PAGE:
Hornbill




Hornbill_web

© Dennis Dow, Woodland Park Zoo

The threatened hornbill (family Bucerotidae) includes 54 different hornbill species including the great and ground hornbills.  Hornbills have a bony horn on top of their bill called a casque, which makes their calls louder and easier to hear through the dense forest. Although the casque looks heavy, it is made up of tiny, hollow bones that are very light.  Hornbills are “Old World” birds, which mean that they live only in Africa and Asia, and are not found in the Americas.

The greatest threats affecting the hornbill are human-related and include habitat loss and illegal poaching for their feathers.  Hornbill feathers are illegally sold to collectors around the world, or used in traditional Indonesian costumes and jewelry.

The Coraciiformes Taxon Advisory Group and the Hornbill Species Survival Plan® Program currently manage 8 hornbill species in AZA-accredited institutions.  Field biologists use hornbills as ecological indicators of forest ecosystem health because the presence of hornbill species suggests suitable habitat quality and sufficient food sources.  AZA researchers are currently developing nesting box materials for the ex situ hornbills to encourage natural reproductive and nesting behaviors.  AZA-accredited zoos are also participating with regional conservation groups and sending molted hornbill feathers to countries such as Indonesia to reduce the number of birds that are hunted for their feathers.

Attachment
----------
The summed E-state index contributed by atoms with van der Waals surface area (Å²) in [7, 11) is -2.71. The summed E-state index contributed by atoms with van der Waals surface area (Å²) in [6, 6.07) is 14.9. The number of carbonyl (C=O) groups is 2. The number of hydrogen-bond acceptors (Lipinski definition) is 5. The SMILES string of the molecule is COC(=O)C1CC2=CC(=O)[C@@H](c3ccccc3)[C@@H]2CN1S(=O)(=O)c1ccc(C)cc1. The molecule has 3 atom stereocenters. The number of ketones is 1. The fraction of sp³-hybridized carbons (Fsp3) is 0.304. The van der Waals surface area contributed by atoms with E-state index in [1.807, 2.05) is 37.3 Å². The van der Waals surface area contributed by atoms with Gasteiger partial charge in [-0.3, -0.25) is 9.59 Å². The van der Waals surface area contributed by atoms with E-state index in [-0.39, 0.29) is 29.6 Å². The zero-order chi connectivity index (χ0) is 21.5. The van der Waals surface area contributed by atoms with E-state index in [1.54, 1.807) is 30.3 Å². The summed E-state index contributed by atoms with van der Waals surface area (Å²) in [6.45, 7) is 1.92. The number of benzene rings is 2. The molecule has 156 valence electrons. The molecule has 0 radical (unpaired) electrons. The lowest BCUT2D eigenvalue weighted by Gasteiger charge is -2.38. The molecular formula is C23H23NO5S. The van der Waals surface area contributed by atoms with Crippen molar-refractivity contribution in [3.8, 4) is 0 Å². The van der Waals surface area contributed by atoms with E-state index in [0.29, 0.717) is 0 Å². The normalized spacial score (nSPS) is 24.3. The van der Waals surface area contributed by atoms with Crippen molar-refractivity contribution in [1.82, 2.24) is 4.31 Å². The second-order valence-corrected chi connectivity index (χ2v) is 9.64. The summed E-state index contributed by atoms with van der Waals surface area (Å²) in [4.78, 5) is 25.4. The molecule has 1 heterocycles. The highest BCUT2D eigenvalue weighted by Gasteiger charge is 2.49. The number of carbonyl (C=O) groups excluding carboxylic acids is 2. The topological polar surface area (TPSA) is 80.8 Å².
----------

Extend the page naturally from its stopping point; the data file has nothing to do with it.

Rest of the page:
Hornbill Facts

Status Near Threatened
Size Hornbills vary in size, ranging from one foot (black dwarf hornbill) to four feet (southern ground hornbill) in height. They can weigh from 102 grams (black dwarf hornbill) up to 13.6 pounds (southern ground hornbill).
Appearance These birds typically have black, brown, grey, or white plumage, and a brightly colored bill. The large, bony casque and a lightweight but strong bill comprised of a dense covering over a sponge-like cellular tissue.
Habitat Their habitat extends from Africa south of the Sahara through tropical Asia to the Philippines. They live in dense lowland evergreen forests, savannas, or even arid environments.
Diet Their diet in the wild consists primarily of fruit, but also includes small mammals, lizards, snakes, and insects.
Breeding Hornbills generally form monogamous pairs. They often nest in holes or crevices, and seal off the entrance to the nest with mud, fruit pulp, and droppings until the chicks are hatched. The females can lay up to eight eggs.